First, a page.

New dance production examines the intersection of two identities

By August 6, 2019 No Comments

Dancers rehearse for Moriah Ella Mason’s ‘Queer, Jewish’ (Photo: Heather Mull)

By Steve Sucato
Pittsburgh Current Dance Writer

In 2017, dancer/choreographer Moriah Ella Mason’s Sex Werque, a one-woman dance-theater piece about working as a stripper in Pittsburgh, became the Carnegie Stage’s big box office hit and was one of Pittsburgh’s best dance productions that year. 

Following up that triumph, Mason now returns to the Carnegie Stage, August 8-18, with her latest thought-provoking dance-theater piece entitled Queer, Jewish.

Choreographed and directed by Mason in collaboration with 5 other area performers who are either queer, Jewish, or both, the 80-minute work is a collection of dances that explore intersections of queer and Jewish identity in diaspora.

Mason is a Trafford-native who began her dance training at age 10 and went on to study dance and choreography at Sarah Lawrence College. She danced professionally in Tucson, Arizona before returning to Pittsburgh where she works as a massage therapist, filmmaker, visual artist and freelance dancer/choreographer. She has performed with the Pillow Project, STAYCEE PEARL dance project, Maree ReMalia/merrygogo and Double Blind Productions. 

A tumble down a flight of stairs last fall in which she broke a bone in her left foot and partially tore a ligament in her right ankle, while slowing her down as a performer she says, gave her the time to develop Queer, Jewish whose genesis comes from an autobiographical solo she created and performed a few years back called “Funny, She doesn’t look Jewish,” about her experiences growing up as the only Jewish kid in Trafford.

“A lot of what came up in that exploration were the difficulties of having both queer and Jewish identities,” says Mason. “It took me a long time to accept my queerness and come out of the closet. It felt really hard to claim two marginalized identities in an extremely white, predominately conservative Christian town.”

Mason says she experienced a lot of anti-Semitic bullying in her elementary and high school years including fellow students physically abusing her in a game they called “Kick the Jew” or telling her she was a devil and was going to hell for not being Christian. She even received death threats.

“It feels especially important to me now to claim a space for Jews and queers and queer Jews that is joyful and vibrant and not just focused on the trauma we have been dealt from the violence we were dealt,” says Mason.

To do so in the work Mason turned to an unusual source, singer Barbara Streisand.   

“Looking at her as this Jewish icon and also a popular gay icon of the last generation, we drew choreographic ideas from the gestures she used in her films, her press persona and the types of films that she does where she feels like an outsider and is treated like one but manages to find a way to carve out a place for herself in the larger culture and even become admired for it, get the guy, or claim a different version of femininity,” says Mason.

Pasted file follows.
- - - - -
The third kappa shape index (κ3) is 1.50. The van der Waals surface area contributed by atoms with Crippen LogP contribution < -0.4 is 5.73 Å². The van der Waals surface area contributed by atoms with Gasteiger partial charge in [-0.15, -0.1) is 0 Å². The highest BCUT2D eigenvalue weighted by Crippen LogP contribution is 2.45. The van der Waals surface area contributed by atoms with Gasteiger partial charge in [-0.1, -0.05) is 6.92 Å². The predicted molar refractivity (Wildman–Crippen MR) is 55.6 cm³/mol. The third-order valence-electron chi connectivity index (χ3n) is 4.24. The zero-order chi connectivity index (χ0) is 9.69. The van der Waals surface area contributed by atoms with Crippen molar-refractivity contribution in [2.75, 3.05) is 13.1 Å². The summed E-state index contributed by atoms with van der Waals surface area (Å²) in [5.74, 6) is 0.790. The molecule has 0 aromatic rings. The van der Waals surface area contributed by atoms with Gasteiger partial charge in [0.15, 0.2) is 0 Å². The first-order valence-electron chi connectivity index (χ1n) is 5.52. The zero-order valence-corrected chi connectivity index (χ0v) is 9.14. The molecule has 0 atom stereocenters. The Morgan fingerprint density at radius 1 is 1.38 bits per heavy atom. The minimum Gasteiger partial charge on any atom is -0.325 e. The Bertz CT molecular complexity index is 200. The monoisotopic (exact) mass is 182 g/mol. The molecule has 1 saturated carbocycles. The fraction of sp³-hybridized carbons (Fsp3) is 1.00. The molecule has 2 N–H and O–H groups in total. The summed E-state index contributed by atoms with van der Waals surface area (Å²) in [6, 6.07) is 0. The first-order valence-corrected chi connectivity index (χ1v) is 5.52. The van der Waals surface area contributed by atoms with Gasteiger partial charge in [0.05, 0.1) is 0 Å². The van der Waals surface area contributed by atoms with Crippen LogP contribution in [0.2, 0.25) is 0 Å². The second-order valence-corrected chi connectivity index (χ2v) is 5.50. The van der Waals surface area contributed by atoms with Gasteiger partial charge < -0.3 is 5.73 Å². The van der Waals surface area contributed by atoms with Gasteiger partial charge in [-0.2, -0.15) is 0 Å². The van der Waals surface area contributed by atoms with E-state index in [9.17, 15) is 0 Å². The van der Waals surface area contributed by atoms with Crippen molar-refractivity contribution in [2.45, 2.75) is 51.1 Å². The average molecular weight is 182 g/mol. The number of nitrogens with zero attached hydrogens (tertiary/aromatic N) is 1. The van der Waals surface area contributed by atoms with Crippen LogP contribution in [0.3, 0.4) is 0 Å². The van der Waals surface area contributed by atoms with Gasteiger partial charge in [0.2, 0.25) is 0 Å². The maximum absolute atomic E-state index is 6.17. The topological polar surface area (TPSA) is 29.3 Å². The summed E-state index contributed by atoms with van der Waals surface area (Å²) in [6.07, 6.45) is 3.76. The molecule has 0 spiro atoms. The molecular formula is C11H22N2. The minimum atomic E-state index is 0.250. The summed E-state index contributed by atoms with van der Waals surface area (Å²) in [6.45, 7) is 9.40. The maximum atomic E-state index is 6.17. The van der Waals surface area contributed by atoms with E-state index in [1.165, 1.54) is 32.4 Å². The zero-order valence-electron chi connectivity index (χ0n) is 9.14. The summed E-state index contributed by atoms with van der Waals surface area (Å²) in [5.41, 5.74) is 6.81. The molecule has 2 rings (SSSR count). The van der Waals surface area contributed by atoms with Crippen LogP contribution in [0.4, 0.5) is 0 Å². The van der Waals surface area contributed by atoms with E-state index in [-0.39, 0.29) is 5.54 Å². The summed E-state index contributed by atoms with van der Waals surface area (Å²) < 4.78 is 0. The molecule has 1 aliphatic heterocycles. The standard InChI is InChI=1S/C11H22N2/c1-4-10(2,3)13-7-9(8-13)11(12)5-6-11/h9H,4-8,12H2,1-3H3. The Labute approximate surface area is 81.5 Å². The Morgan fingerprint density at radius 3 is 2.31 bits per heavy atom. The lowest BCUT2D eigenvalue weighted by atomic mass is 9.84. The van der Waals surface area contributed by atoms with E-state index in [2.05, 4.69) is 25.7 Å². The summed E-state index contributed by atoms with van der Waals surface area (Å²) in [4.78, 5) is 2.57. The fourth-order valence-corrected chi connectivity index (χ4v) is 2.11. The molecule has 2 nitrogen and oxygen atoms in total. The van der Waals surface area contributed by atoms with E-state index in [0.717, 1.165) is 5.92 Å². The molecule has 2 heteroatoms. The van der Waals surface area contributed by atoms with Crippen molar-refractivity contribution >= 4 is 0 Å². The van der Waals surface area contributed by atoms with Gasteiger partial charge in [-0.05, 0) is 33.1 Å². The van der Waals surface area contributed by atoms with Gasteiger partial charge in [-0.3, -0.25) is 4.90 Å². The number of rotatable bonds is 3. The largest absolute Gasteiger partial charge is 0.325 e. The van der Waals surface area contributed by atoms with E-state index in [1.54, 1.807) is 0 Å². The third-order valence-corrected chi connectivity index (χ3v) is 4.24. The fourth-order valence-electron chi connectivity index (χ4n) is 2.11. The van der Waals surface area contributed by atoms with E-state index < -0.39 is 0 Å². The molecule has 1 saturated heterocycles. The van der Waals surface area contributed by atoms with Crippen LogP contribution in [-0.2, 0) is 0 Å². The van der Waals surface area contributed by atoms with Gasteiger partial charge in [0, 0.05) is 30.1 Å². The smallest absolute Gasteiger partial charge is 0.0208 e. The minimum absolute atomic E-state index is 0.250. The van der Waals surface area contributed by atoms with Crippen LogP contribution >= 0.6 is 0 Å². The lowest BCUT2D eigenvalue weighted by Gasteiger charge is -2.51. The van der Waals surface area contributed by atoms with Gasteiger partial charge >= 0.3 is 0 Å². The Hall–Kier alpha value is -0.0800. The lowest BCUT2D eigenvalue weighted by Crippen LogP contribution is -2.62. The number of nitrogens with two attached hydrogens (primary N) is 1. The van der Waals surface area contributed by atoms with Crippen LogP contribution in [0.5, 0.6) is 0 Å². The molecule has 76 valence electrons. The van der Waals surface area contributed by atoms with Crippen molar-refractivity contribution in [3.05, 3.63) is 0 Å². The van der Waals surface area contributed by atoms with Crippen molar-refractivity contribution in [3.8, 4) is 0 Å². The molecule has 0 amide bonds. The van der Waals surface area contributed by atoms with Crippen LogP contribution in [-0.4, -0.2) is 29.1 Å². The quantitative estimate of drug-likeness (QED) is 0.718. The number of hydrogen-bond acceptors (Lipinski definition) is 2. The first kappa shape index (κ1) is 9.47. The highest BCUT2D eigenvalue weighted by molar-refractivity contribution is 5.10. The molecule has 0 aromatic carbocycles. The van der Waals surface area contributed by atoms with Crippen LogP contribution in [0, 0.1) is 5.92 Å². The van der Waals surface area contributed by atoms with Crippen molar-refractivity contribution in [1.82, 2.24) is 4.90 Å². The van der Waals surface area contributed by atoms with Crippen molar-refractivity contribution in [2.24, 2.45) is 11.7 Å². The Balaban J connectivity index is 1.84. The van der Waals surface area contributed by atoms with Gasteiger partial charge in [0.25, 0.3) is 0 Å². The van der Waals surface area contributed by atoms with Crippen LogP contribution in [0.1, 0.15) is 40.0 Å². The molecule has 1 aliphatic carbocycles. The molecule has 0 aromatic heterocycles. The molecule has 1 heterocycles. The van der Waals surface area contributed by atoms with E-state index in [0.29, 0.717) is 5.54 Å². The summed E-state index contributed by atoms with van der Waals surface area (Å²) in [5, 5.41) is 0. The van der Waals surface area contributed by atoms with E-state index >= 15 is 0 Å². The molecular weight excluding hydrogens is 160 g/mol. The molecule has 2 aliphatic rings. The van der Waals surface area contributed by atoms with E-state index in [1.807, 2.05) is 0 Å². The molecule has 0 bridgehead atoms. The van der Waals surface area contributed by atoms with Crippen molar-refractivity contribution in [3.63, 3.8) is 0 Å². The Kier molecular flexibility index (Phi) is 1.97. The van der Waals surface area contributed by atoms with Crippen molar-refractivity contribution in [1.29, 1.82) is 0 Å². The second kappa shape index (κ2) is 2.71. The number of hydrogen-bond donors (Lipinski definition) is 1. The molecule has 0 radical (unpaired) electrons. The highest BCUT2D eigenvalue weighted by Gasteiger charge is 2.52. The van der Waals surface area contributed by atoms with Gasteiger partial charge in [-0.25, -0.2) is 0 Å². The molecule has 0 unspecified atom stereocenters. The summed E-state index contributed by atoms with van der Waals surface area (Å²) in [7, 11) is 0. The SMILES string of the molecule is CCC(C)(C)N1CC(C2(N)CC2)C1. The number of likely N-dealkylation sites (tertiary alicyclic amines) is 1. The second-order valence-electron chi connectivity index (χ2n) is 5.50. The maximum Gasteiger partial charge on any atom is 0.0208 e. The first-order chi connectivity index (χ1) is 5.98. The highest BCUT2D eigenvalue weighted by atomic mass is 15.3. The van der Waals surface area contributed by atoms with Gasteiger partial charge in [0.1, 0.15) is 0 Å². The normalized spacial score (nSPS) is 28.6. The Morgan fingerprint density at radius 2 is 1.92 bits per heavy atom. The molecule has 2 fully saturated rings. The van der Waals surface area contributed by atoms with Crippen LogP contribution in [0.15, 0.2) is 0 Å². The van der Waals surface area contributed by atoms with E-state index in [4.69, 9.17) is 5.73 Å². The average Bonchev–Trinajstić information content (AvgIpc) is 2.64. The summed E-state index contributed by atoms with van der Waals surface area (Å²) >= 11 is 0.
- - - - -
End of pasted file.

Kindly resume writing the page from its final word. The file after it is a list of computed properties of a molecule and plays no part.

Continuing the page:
Also a large part of the work, was material gathered from stories in The Hebrew Bible and from Jewish folklore. With the help of cast member and dramaturge Olivia Devorah, who works as Program Coordinator and Executive Assistant to Rabbi Sharyn Henry at Rodef Shalom Congregation, Mason and Devorah looked for places in those ancient stories one could read in queerness or female power. 

Devorah contextualized examples from several stories including Lilith, the most notorious demon in Jewish tradition and Lot’s wife who is depicted in the Book of Genesis as a disobedient woman  who looked back when told not to and was turned into a pillar of salt. “That was her town and those were her people and of course she turned to look back,” says Devorah. Using that story Devorah says the cast began thinking about their own queer experience when they were told to walk in a certain direction and not to deviate, and what was gained or lost when they did. 

Lastly, Mason and her collaborators layered into the work reinterpretations of Jewish rituals and traditions that she says “feel resonant with what we need as part of our own healing process today.” One such reinterpretation was paralleling the ritual of “tefillin,” the wrapping Jewish prayer straps with that of the practices of BDSM erotic play.

While all of those elements stem from narratives, Mason says Queer, Jewish does not have one. “It is more like a bunch of stories and influences thrown together in a blender to give the audience a dance-theater experience.” 

Performed to a recorded original and atmospheric soundscape by Pittsburgh’s slowdanger, the hope for production says dancer Ru Emmons, is that it “will draw people into the deep emotion of these myths and stories and relay the message that queerness has existed all throughout history, across cultures and will do so into the future.”

For Mason the work represents much more. 

“Tradition is an intergenerational artistic process,” says Mason. “In every generation I think we get to decide how we contribute to that artistic process. We get to look at what has been handed down, see what serves us and improve on it, carry it forward, add new things to it and reinterpret it. I find that really exciting and I see this dance work as one small way I and my cast get to engage in that artistic process.” 

Moriah Ella Mason’s Queer, Jewish will be performed, 8 p.m., August 8, 9,10, 15, 16, 17 and 7 p.m., August 11 & 18. Carnegie Stage, 25 W Main St., Carnegie. Tickets are $20 general, $10 artists/students. Call (724) 873-3576 or visit for tickets and information.

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